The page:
Left Field 02

I am a great believer in the “Law of Total Tricks” but in its simplest form, without the whole rigmarole that has been advanced by a number of expert players and authors. Being a simple soul in bridge terms, I have my own very simple version of the “Total Tricks” theory and I abbreviate it to “TNT”. To put it in simple terms, in a contested auction where both sides are bidding their own suit:

Add the number of trumps (T) that your side has. Thus, a 5-4 fit equals nine. Or a 6-3 fit equals nine and a 6-4 fit equals ten. Simple maths so far.
In a contested auction, let’s say your side will have half the points and your opponents half. Your number of TRUMPS should then indicate the number of TRICKS you can expect to make if that suit is trumps. Thus, T(Trumps) = N (number) of T(tricks). “What!” You will say, how can you expect to make GAME with only a combined 20 count? Hard to believe, but in all contested auctions, the distribution of the cards is usually such that the importance of the trump suit is such that a combined 20 count will usually produce ten tricks with a ten card trump fit.

Remember the formula: TNT (Total number of trumps equals total number of tricks)!

This formula will work very accurately for you, and can be adjusted when you know you have more than your share of points, or, of course, fewer. I add an extra trick for an extra one or two points and two tricks for an extra three points, which also seems to work, and of course with fewer points than the average, we are in ‘sacrifice mode’ so we can allow for all of that to arrive at a well judged level in our bidding.

When is a Yarborough a great hand?
Here is a fine example from a recent match point session. TNT played a huge part.
Dealer S Nil Vul


South opened 1S. Two passes followed. East then bid 2C. South doubled. West bid 3C and then followed two passes back to South. Another double and when West passed, North bid a reluctant 3S. About as weak as you can get but at least he had some spade support. Two passes followed but West, who must also have been a TNT enthusiast, competed with a bid of 4C. So far, TNT was well in evidence. North passed as did East. What action would you, as South, now take?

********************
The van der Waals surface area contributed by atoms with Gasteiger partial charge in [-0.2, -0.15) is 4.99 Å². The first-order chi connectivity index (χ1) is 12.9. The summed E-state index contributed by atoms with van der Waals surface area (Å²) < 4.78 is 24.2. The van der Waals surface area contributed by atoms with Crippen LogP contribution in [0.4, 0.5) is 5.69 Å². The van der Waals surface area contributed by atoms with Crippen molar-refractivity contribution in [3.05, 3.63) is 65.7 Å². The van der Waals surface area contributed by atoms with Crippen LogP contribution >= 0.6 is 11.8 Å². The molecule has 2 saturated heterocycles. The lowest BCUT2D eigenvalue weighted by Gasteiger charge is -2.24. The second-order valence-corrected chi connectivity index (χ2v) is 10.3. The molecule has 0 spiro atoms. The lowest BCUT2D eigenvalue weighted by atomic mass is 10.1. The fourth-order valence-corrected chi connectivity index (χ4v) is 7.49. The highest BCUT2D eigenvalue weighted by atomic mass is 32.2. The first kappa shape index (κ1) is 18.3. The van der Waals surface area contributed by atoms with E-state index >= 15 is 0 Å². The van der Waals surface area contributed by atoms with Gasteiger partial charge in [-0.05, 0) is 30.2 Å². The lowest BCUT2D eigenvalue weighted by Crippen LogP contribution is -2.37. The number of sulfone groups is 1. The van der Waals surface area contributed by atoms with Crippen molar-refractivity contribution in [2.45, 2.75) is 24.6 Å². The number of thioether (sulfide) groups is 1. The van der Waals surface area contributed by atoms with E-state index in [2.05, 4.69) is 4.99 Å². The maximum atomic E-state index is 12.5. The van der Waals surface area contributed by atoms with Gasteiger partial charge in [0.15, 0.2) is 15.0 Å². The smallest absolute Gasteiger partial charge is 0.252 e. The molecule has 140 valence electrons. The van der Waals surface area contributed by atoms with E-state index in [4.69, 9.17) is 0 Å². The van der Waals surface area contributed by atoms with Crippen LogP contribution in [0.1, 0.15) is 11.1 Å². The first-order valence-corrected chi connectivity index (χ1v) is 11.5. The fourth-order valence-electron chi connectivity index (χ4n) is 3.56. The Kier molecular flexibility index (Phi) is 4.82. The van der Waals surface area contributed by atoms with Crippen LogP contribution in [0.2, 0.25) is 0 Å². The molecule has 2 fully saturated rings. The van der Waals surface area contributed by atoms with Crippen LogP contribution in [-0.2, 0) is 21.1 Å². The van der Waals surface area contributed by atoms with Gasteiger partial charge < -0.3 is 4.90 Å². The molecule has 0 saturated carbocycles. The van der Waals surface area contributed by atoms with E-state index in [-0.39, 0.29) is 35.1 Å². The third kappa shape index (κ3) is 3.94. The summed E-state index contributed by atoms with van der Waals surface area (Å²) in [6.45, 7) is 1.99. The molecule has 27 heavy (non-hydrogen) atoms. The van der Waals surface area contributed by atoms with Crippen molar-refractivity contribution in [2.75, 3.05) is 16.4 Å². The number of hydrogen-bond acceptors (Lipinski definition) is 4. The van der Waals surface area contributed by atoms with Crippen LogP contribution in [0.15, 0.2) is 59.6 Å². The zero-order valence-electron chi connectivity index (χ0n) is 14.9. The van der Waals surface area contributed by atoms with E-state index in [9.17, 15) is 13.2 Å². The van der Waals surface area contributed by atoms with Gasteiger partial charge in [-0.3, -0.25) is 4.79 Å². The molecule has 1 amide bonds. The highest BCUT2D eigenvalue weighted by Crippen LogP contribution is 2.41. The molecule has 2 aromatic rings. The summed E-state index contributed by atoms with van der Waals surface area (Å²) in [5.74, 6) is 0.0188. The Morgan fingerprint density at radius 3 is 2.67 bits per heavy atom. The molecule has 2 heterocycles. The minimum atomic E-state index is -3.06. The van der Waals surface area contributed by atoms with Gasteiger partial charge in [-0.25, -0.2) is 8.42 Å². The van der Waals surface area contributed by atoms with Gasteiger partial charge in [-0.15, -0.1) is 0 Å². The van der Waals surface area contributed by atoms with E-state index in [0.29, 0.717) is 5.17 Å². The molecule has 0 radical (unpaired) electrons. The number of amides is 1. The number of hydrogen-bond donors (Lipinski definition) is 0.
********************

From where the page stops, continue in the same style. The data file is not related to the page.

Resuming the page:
Most Souths I know would either give up at that stage or double. Giving in to 4C would probably, using TNT as a guide, result in +50 for NS, and +100 if 4C was down two would also not score well if NS can make 3S. Would a penalty double result in more than +100? Should South think that 4S would make? Given that South had a 19 count and North could be expected to have three spades, eight tricks for NS would be their likely limit, but North could well have four card spade support and maybe even one or two useful points, which would give NS a theoretical close game.

South was about to double when he took another tack. Having shown a very big hand and having had forced reluctant spade support from North, as well as suggesting some tolerance for hearts with the takeout doubles, South bid 4H, knowing that North would return to spades unless North had at least five hearts. When everyone passed and West led the jack of clubs, dummy appeared as a huge shock to EW, so much so that two very suspicious faces were turned to South with a few startled expletives and glances towards the Director who was, fortunately for South, blissfully concentrating on his crosswords.

If South had doubled, would you, sitting North, have bid 4H? I certainly would have, because South had to be trusted to know his TNT and the double should still be no more than optional. North’s hand, as it turned out, was the best Yarborough that South had ever seen. In the play of the hand, West led the jack of clubs. South took the ace and was relieved to see the hearts fall 2-2. The ace of spades saw West drop the jack, and there was no need to know about the theory of ‘restricted choice’. A trump to dummy and then the nine of spades followed. East made the error of not covering and South wrapped up twelve tricks instead of the ten that TNT had promised IF NS had a ten card trump fit. A nine card fit in hearts as trumps was a superb back up to the eight card spade fit.
Final note: Yes, EW can in fact defeat 4H. I will leave it to the reader to work out how.